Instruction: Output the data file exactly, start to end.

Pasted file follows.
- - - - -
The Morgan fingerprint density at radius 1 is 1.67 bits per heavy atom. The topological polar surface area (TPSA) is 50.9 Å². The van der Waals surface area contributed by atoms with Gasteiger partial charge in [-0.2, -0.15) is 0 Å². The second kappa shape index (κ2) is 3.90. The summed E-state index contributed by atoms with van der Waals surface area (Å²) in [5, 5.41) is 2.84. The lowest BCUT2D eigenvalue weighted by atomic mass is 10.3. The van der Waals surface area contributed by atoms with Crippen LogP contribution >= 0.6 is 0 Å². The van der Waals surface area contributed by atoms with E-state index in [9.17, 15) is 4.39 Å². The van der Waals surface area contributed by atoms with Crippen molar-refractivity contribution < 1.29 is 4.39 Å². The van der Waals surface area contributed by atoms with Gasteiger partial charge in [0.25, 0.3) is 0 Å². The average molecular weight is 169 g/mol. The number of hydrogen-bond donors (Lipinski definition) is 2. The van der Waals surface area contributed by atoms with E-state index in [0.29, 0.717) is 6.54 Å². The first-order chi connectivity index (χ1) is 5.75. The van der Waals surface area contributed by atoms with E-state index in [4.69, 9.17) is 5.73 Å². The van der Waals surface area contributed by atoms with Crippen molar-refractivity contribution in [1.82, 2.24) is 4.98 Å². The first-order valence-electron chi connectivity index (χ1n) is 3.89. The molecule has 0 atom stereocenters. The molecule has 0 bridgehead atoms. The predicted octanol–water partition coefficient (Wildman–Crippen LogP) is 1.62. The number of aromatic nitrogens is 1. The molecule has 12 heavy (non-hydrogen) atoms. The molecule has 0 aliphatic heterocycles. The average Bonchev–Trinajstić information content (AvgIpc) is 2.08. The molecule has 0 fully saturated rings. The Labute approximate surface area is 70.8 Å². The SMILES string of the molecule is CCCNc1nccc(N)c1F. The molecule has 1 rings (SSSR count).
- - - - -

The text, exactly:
The Morgan fingerprint density at radius 1 is 1.67 bits per heavy atom. The topological polar surface area (TPSA) is 50.9 Å². The van der Waals surface area contributed by atoms with Gasteiger partial charge in [-0.2, -0.15) is 0 Å². The second kappa shape index (κ2) is 3.90. The summed E-state index contributed by atoms with van der Waals surface area (Å²) in [5, 5.41) is 2.84. The lowest BCUT2D eigenvalue weighted by atomic mass is 10.3. The van der Waals surface area contributed by atoms with Crippen LogP contribution >= 0.6 is 0 Å². The van der Waals surface area contributed by atoms with E-state index in [9.17, 15) is 4.39 Å². The van der Waals surface area contributed by atoms with Crippen molar-refractivity contribution < 1.29 is 4.39 Å². The van der Waals surface area contributed by atoms with Gasteiger partial charge in [0.25, 0.3) is 0 Å². The average molecular weight is 169 g/mol. The number of hydrogen-bond donors (Lipinski definition) is 2. The van der Waals surface area contributed by atoms with E-state index in [0.29, 0.717) is 6.54 Å². The first-order chi connectivity index (χ1) is 5.75. The van der Waals surface area contributed by atoms with E-state index in [4.69, 9.17) is 5.73 Å². The van der Waals surface area contributed by atoms with Crippen molar-refractivity contribution in [1.82, 2.24) is 4.98 Å². The first-order valence-electron chi connectivity index (χ1n) is 3.89. The molecule has 0 atom stereocenters. The molecule has 0 bridgehead atoms. The predicted octanol–water partition coefficient (Wildman–Crippen LogP) is 1.62. The number of aromatic nitrogens is 1. The molecule has 12 heavy (non-hydrogen) atoms. The molecule has 0 aliphatic heterocycles. The average Bonchev–Trinajstić information content (AvgIpc) is 2.08. The molecule has 0 fully saturated rings. The Labute approximate surface area is 70.8 Å². The SMILES string of the molecule is CCCNc1nccc(N)c1F. The molecule has 1 rings (SSSR count).